Armed with the new information on vehicles and the type of information that needed to be recorded, I was able to build a database to store all the required information I needed to gather.

As mentioned this was being managed on a spreadsheet, but was thinking a dashboard is a much better way, so did just that. Put a dashboard in place to allow multiple uses access at the same time, something a spreadsheet can’t, created a back-end database to store all the information, then built some forms on the dashboard with validation rules, and used the data provided from the end user to display statistical information on that particular vehicle. Here is a GIF of the dashboard in action:-


There was a lot of learning and reading of the universal dashboard document. Thankfully the developer of universal dashboard has done a great job documenting all the controls and how to use the module. There is even a site here:- which shows off a site running universal dashboard on the internet. This also shows you the user interface controls, and how to use them with some code examples.

There was a lot more work involved in getting this project completed, having got such positive feedback from this dashboard, I decided to share it on my github.

Fourth UD Project

This project actually started about another year before the listed date. I was asked to help put together a proper complaint system for the company. So at the time I was using Powershell Studio 2017 and literally this took me ages to design and code, and this was the best looking thing I could produce:-


As always I was asked to modify ‘things’ within the complaint system, which then meant a whole world of pain for me, as the code is so bloated when using powershell studio as the components you drag an drop onto the page adds so much more code. So it became really difficult for me to maintain, and no matter how hard I tried the forms always looked like they were designed for windows 95. I mean I had been using powershell studio for a good couple of years and that is the best my design ability was within this program.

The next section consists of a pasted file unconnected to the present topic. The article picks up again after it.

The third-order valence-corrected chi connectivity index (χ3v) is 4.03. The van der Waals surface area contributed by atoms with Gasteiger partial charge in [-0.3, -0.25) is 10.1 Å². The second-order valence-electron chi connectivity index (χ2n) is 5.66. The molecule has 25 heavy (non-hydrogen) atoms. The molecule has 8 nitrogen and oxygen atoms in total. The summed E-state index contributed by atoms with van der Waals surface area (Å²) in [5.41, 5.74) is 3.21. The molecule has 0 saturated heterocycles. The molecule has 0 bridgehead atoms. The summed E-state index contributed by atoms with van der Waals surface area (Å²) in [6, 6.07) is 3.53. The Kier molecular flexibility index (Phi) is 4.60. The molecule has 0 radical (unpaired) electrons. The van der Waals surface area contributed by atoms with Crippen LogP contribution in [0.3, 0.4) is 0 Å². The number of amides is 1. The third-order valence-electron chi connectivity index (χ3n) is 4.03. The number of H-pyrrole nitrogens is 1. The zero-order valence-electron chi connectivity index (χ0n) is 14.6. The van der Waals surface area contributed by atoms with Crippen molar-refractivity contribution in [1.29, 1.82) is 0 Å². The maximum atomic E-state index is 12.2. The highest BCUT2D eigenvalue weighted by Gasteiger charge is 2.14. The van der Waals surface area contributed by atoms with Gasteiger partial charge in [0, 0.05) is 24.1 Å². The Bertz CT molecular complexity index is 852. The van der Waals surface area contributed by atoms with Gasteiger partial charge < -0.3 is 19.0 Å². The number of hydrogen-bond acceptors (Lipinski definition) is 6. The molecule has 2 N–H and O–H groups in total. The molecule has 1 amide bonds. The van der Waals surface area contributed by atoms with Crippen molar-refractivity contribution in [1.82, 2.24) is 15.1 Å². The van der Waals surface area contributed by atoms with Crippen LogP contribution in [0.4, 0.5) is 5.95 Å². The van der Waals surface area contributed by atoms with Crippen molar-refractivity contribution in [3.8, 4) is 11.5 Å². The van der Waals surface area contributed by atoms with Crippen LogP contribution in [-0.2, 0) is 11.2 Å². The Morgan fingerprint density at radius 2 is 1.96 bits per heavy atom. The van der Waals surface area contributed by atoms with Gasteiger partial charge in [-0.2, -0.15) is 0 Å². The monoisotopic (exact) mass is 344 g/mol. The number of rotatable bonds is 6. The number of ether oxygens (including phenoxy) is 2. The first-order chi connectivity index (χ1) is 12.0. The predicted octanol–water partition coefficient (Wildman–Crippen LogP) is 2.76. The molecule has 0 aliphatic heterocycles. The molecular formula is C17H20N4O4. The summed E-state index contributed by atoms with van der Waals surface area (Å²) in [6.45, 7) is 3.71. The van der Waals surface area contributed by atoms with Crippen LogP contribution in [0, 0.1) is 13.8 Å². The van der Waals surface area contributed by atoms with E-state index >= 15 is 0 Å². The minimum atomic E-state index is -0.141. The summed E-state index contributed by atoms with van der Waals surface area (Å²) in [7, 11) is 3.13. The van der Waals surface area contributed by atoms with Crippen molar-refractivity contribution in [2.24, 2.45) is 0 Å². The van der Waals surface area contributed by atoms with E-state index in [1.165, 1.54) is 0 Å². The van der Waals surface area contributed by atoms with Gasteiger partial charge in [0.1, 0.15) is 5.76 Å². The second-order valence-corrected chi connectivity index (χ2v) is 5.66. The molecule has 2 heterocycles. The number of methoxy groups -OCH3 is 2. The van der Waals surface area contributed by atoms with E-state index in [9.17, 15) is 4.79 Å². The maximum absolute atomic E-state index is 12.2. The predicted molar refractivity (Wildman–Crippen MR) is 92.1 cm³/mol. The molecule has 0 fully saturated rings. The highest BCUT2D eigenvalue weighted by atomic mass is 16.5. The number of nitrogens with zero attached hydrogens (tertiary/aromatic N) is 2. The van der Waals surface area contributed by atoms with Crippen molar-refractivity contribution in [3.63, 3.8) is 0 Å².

I wanted to apply a new lok and feel to the complaint system, so I did just that by rebuilding the system in UD:-


I think this is a no-brainer to say that the UD version looks so, so much better. Not only is it better for producing beautiful applications, it is hundreds of times better at producing fancy charts and graphs. Like there is no way on earth I would have been able to produce this in Powershell Studio:-


There is a legend at the top of this explaining what all the different colours on the chart relate to, and the chart has hover-over ability which then shows you the information for what you are hovering over.

I was even able to include a custom component for this dashboard, to receive some feedback from the end-users using my application:-


Thought this would be a good thing to implement to also help me develop the application to be even better by taking suggestions from the feedback being received.

It’s just great to be able to provide applications to help make the company you work for more efficient in dealing with certain things.

I hope these blogs show how versatile Universal Dashboard is, as most of my projects are not really I.T related.